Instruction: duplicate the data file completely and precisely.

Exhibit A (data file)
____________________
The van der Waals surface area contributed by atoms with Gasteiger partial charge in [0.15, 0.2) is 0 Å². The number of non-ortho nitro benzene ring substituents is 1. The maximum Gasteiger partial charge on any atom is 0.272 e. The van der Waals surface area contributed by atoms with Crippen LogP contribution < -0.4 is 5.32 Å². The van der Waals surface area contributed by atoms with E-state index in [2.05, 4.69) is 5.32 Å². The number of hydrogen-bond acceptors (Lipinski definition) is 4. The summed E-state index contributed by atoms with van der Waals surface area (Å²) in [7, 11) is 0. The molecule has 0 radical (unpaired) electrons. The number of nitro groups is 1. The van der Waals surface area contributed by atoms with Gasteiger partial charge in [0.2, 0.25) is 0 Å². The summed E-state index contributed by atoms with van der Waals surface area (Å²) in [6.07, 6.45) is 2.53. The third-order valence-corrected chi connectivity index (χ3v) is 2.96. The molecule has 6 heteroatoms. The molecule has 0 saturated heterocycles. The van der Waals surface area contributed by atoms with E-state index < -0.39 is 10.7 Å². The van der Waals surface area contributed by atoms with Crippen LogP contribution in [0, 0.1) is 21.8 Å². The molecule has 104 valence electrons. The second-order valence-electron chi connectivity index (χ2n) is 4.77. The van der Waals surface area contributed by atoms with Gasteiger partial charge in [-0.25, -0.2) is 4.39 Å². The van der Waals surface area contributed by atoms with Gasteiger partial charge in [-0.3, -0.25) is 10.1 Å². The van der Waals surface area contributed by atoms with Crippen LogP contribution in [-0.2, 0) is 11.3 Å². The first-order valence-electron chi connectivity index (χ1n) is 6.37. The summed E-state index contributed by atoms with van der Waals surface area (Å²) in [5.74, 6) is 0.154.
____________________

The van der Waals surface area contributed by atoms with Gasteiger partial charge in [0.15, 0.2) is 0 Å². The number of non-ortho nitro benzene ring substituents is 1. The maximum Gasteiger partial charge on any atom is 0.272 e. The van der Waals surface area contributed by atoms with Crippen LogP contribution < -0.4 is 5.32 Å². The van der Waals surface area contributed by atoms with E-state index in [2.05, 4.69) is 5.32 Å². The number of hydrogen-bond acceptors (Lipinski definition) is 4. The summed E-state index contributed by atoms with van der Waals surface area (Å²) in [7, 11) is 0. The molecule has 0 radical (unpaired) electrons. The number of nitro groups is 1. The van der Waals surface area contributed by atoms with Gasteiger partial charge in [0.2, 0.25) is 0 Å². The summed E-state index contributed by atoms with van der Waals surface area (Å²) in [6.07, 6.45) is 2.53. The third-order valence-corrected chi connectivity index (χ3v) is 2.96. The molecule has 6 heteroatoms. The molecule has 0 saturated heterocycles. The van der Waals surface area contributed by atoms with E-state index < -0.39 is 10.7 Å². The van der Waals surface area contributed by atoms with Crippen LogP contribution in [0, 0.1) is 21.8 Å². The molecule has 104 valence electrons. The second-order valence-electron chi connectivity index (χ2n) is 4.77. The van der Waals surface area contributed by atoms with Gasteiger partial charge in [-0.25, -0.2) is 4.39 Å². The van der Waals surface area contributed by atoms with Gasteiger partial charge in [-0.3, -0.25) is 10.1 Å². The van der Waals surface area contributed by atoms with Crippen LogP contribution in [-0.2, 0) is 11.3 Å². The first-order valence-electron chi connectivity index (χ1n) is 6.37. The summed E-state index contributed by atoms with van der Waals surface area (Å²) in [5.74, 6) is 0.154.